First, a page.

MetaTOC stay on top of your field, easily

Corruption and the public display of wealth


Journal of Public Economic Theory

Published online on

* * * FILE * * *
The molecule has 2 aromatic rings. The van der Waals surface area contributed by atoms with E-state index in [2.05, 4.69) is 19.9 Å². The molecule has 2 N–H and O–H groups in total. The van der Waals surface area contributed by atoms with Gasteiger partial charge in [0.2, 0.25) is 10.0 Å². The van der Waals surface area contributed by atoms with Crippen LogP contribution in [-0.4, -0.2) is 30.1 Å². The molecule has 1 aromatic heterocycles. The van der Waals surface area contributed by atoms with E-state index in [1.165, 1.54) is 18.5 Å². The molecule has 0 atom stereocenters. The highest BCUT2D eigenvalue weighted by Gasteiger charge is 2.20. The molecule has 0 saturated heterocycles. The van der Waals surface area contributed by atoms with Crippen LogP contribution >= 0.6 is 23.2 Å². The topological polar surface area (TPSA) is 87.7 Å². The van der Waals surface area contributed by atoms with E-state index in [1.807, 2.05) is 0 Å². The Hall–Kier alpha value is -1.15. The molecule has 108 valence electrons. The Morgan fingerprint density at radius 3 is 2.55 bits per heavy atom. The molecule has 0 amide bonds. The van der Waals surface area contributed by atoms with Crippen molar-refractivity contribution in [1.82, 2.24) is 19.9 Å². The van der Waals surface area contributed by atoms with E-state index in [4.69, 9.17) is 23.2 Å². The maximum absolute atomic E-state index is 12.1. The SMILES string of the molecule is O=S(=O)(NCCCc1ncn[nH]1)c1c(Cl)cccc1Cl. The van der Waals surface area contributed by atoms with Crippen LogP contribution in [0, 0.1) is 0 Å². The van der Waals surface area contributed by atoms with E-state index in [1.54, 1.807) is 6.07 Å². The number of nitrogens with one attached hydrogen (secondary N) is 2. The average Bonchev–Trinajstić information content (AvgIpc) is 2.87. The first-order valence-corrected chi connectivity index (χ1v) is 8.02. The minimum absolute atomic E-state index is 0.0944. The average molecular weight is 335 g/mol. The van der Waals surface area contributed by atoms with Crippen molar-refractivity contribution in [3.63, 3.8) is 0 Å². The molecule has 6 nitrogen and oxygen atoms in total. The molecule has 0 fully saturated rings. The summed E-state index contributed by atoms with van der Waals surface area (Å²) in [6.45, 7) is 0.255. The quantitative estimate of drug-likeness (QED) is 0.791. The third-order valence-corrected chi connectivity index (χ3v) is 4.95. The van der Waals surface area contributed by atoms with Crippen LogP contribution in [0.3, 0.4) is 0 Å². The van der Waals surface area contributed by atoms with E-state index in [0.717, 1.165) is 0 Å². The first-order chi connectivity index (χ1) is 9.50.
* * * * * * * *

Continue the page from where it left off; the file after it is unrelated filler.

We study an agent–client model of corruption, in which potential corruptors are uncertain about the probability with which officials are subjected to an audit, either high or low. We characterize a signaling equilibrium, in which officials who are less likely to be audited engage in public conspicuous consumption, whereas those who are more likely to be audited do not. In this equilibrium, officials are better off than in the equilibria without conspicuous consumption. The signaling equilibrium exists if the officials' bargaining power vis‐à‐vis potential corruptors is sufficiently high, which implies that corruption can be curbed by creating competition among officials.